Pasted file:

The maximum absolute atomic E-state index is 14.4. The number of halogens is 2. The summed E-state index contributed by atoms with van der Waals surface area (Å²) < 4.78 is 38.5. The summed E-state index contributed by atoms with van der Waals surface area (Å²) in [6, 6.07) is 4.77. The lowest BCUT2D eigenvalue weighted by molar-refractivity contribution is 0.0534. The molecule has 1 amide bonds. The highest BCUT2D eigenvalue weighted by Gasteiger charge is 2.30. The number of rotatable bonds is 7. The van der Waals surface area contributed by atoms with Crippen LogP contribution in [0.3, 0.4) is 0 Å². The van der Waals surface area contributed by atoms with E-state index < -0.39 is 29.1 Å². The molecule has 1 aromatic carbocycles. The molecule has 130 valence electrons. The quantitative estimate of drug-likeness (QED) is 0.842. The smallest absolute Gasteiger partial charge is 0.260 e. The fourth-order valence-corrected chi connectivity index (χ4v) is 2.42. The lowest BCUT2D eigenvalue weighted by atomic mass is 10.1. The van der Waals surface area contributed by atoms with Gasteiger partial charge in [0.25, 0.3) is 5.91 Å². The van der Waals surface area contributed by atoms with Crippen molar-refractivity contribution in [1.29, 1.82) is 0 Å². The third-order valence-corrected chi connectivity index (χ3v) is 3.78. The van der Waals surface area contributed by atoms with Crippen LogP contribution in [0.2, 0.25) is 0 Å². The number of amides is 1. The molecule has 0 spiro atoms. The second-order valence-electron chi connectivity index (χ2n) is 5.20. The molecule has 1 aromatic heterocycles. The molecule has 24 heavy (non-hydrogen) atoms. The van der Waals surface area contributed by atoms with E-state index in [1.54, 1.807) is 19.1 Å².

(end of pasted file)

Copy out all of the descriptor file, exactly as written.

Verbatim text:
The maximum absolute atomic E-state index is 14.4. The number of halogens is 2. The summed E-state index contributed by atoms with van der Waals surface area (Å²) < 4.78 is 38.5. The summed E-state index contributed by atoms with van der Waals surface area (Å²) in [6, 6.07) is 4.77. The lowest BCUT2D eigenvalue weighted by molar-refractivity contribution is 0.0534. The molecule has 1 amide bonds. The highest BCUT2D eigenvalue weighted by Gasteiger charge is 2.30. The number of rotatable bonds is 7. The van der Waals surface area contributed by atoms with Crippen LogP contribution in [0.3, 0.4) is 0 Å². The van der Waals surface area contributed by atoms with E-state index < -0.39 is 29.1 Å². The molecule has 1 aromatic carbocycles. The molecule has 130 valence electrons. The quantitative estimate of drug-likeness (QED) is 0.842. The smallest absolute Gasteiger partial charge is 0.260 e. The fourth-order valence-corrected chi connectivity index (χ4v) is 2.42. The lowest BCUT2D eigenvalue weighted by atomic mass is 10.1. The van der Waals surface area contributed by atoms with Gasteiger partial charge in [0.25, 0.3) is 5.91 Å². The van der Waals surface area contributed by atoms with Crippen molar-refractivity contribution in [1.29, 1.82) is 0 Å². The third-order valence-corrected chi connectivity index (χ3v) is 3.78. The van der Waals surface area contributed by atoms with Crippen LogP contribution in [0.2, 0.25) is 0 Å². The number of amides is 1. The molecule has 0 spiro atoms. The second-order valence-electron chi connectivity index (χ2n) is 5.20. The molecule has 1 aromatic heterocycles. The molecule has 24 heavy (non-hydrogen) atoms. The van der Waals surface area contributed by atoms with E-state index in [1.54, 1.807) is 19.1 Å².